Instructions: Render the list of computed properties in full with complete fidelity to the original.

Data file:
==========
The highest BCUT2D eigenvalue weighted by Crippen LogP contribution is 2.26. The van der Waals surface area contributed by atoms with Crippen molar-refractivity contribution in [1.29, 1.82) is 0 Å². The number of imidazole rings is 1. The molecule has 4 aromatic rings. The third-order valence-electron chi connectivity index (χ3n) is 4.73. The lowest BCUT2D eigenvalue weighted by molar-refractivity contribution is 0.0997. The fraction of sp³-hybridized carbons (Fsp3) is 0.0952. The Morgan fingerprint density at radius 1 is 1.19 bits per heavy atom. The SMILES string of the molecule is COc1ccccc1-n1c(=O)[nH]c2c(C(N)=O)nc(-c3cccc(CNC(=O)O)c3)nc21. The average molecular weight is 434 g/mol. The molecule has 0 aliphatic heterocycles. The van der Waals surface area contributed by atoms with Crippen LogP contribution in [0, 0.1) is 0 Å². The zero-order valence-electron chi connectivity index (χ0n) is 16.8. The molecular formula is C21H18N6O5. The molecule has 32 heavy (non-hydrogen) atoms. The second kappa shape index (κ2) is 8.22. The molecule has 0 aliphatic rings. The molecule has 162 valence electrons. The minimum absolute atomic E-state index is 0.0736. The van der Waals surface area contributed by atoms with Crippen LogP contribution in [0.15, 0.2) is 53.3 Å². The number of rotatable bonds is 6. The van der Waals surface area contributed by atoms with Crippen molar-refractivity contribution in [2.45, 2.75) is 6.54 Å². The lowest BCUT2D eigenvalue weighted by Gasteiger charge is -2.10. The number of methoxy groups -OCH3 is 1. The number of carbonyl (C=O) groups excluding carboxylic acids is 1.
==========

The highest BCUT2D eigenvalue weighted by Crippen LogP contribution is 2.26. The van der Waals surface area contributed by atoms with Crippen molar-refractivity contribution in [1.29, 1.82) is 0 Å². The number of imidazole rings is 1. The molecule has 4 aromatic rings. The third-order valence-electron chi connectivity index (χ3n) is 4.73. The lowest BCUT2D eigenvalue weighted by molar-refractivity contribution is 0.0997. The fraction of sp³-hybridized carbons (Fsp3) is 0.0952. The Morgan fingerprint density at radius 1 is 1.19 bits per heavy atom. The SMILES string of the molecule is COc1ccccc1-n1c(=O)[nH]c2c(C(N)=O)nc(-c3cccc(CNC(=O)O)c3)nc21. The average molecular weight is 434 g/mol. The molecule has 0 aliphatic heterocycles. The van der Waals surface area contributed by atoms with Crippen LogP contribution in [0, 0.1) is 0 Å². The zero-order valence-electron chi connectivity index (χ0n) is 16.8. The molecular formula is C21H18N6O5. The molecule has 32 heavy (non-hydrogen) atoms. The second kappa shape index (κ2) is 8.22. The molecule has 0 aliphatic rings. The molecule has 162 valence electrons. The minimum absolute atomic E-state index is 0.0736. The van der Waals surface area contributed by atoms with Crippen LogP contribution in [0.15, 0.2) is 53.3 Å². The number of rotatable bonds is 6. The van der Waals surface area contributed by atoms with Crippen molar-refractivity contribution in [2.45, 2.75) is 6.54 Å². The lowest BCUT2D eigenvalue weighted by Gasteiger charge is -2.10. The number of methoxy groups -OCH3 is 1. The number of carbonyl (C=O) groups excluding carboxylic acids is 1.